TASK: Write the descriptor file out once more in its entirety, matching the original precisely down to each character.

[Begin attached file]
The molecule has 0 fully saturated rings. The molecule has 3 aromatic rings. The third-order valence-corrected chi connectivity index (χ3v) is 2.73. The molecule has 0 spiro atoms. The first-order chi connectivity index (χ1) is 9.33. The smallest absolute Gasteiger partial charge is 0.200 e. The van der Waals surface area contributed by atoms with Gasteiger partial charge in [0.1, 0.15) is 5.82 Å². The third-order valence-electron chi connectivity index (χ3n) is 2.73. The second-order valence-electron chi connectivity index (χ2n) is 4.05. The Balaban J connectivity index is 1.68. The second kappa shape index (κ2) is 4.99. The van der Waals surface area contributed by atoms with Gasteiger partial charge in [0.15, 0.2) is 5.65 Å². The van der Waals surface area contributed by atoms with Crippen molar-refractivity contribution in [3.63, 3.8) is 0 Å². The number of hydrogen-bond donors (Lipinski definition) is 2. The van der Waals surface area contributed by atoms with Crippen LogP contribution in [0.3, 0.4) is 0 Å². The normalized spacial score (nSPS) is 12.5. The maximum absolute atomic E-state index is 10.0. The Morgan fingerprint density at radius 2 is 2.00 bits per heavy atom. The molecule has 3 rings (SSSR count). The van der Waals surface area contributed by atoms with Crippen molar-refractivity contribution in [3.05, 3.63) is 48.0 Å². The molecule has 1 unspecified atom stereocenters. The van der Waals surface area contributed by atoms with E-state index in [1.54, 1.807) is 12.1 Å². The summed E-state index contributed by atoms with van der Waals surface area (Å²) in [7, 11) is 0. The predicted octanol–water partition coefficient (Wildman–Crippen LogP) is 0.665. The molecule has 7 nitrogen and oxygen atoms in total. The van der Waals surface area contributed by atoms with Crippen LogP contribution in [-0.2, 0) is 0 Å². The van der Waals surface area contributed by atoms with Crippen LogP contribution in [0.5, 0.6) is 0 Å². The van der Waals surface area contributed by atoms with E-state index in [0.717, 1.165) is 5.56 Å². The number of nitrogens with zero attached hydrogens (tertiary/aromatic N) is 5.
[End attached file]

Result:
The molecule has 0 fully saturated rings. The molecule has 3 aromatic rings. The third-order valence-corrected chi connectivity index (χ3v) is 2.73. The molecule has 0 spiro atoms. The first-order chi connectivity index (χ1) is 9.33. The smallest absolute Gasteiger partial charge is 0.200 e. The van der Waals surface area contributed by atoms with Gasteiger partial charge in [0.1, 0.15) is 5.82 Å². The third-order valence-electron chi connectivity index (χ3n) is 2.73. The second-order valence-electron chi connectivity index (χ2n) is 4.05. The Balaban J connectivity index is 1.68. The second kappa shape index (κ2) is 4.99. The van der Waals surface area contributed by atoms with Gasteiger partial charge in [0.15, 0.2) is 5.65 Å². The van der Waals surface area contributed by atoms with Crippen molar-refractivity contribution in [3.63, 3.8) is 0 Å². The number of hydrogen-bond donors (Lipinski definition) is 2. The van der Waals surface area contributed by atoms with Crippen LogP contribution in [0.3, 0.4) is 0 Å². The normalized spacial score (nSPS) is 12.5. The maximum absolute atomic E-state index is 10.0. The Morgan fingerprint density at radius 2 is 2.00 bits per heavy atom. The molecule has 3 rings (SSSR count). The van der Waals surface area contributed by atoms with Crippen molar-refractivity contribution in [3.05, 3.63) is 48.0 Å². The molecule has 1 unspecified atom stereocenters. The van der Waals surface area contributed by atoms with E-state index in [1.54, 1.807) is 12.1 Å². The summed E-state index contributed by atoms with van der Waals surface area (Å²) in [7, 11) is 0. The predicted octanol–water partition coefficient (Wildman–Crippen LogP) is 0.665. The molecule has 7 nitrogen and oxygen atoms in total. The van der Waals surface area contributed by atoms with Crippen LogP contribution in [-0.2, 0) is 0 Å². The van der Waals surface area contributed by atoms with Crippen LogP contribution in [0.5, 0.6) is 0 Å². The van der Waals surface area contributed by atoms with E-state index in [0.717, 1.165) is 5.56 Å². The number of nitrogens with zero attached hydrogens (tertiary/aromatic N) is 5.